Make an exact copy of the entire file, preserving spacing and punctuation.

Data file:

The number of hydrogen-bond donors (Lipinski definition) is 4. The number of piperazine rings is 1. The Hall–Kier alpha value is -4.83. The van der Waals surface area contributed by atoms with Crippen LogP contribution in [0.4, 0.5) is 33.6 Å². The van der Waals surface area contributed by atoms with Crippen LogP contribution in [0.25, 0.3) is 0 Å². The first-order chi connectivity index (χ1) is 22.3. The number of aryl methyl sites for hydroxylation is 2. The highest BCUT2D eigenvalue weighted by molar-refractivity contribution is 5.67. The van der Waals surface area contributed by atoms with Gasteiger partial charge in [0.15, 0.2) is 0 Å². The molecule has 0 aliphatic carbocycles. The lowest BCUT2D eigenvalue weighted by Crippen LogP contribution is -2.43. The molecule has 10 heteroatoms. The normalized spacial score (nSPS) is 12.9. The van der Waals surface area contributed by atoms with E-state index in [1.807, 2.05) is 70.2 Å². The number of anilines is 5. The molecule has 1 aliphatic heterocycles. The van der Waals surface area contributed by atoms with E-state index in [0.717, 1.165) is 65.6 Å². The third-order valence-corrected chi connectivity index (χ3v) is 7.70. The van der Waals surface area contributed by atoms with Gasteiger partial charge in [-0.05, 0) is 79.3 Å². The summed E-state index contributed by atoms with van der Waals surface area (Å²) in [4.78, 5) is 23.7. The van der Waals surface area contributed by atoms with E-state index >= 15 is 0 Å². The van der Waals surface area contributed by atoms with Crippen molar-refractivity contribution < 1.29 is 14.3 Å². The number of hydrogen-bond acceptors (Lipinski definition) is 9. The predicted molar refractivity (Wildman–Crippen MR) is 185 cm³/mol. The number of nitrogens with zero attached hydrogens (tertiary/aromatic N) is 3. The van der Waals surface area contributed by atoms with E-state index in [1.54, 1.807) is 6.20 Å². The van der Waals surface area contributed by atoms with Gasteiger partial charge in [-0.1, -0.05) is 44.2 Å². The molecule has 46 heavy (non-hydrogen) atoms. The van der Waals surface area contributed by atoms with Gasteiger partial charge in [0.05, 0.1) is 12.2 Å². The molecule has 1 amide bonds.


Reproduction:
The number of hydrogen-bond donors (Lipinski definition) is 4. The number of piperazine rings is 1. The Hall–Kier alpha value is -4.83. The van der Waals surface area contributed by atoms with Crippen LogP contribution in [0.4, 0.5) is 33.6 Å². The van der Waals surface area contributed by atoms with Crippen LogP contribution in [0.25, 0.3) is 0 Å². The first-order chi connectivity index (χ1) is 22.3. The number of aryl methyl sites for hydroxylation is 2. The highest BCUT2D eigenvalue weighted by molar-refractivity contribution is 5.67. The van der Waals surface area contributed by atoms with Gasteiger partial charge in [0.15, 0.2) is 0 Å². The molecule has 0 aliphatic carbocycles. The lowest BCUT2D eigenvalue weighted by Crippen LogP contribution is -2.43. The molecule has 10 heteroatoms. The normalized spacial score (nSPS) is 12.9. The van der Waals surface area contributed by atoms with E-state index in [1.807, 2.05) is 70.2 Å². The number of anilines is 5. The molecule has 1 aliphatic heterocycles. The van der Waals surface area contributed by atoms with E-state index in [0.717, 1.165) is 65.6 Å². The third-order valence-corrected chi connectivity index (χ3v) is 7.70. The van der Waals surface area contributed by atoms with Gasteiger partial charge in [-0.05, 0) is 79.3 Å². The summed E-state index contributed by atoms with van der Waals surface area (Å²) in [4.78, 5) is 23.7. The van der Waals surface area contributed by atoms with E-state index >= 15 is 0 Å². The van der Waals surface area contributed by atoms with Crippen molar-refractivity contribution < 1.29 is 14.3 Å². The number of hydrogen-bond acceptors (Lipinski definition) is 9. The predicted molar refractivity (Wildman–Crippen MR) is 185 cm³/mol. The number of nitrogens with zero attached hydrogens (tertiary/aromatic N) is 3. The van der Waals surface area contributed by atoms with E-state index in [1.54, 1.807) is 6.20 Å². The van der Waals surface area contributed by atoms with Gasteiger partial charge in [-0.1, -0.05) is 44.2 Å². The molecule has 46 heavy (non-hydrogen) atoms. The van der Waals surface area contributed by atoms with Gasteiger partial charge in [0.05, 0.1) is 12.2 Å². The molecule has 1 amide bonds.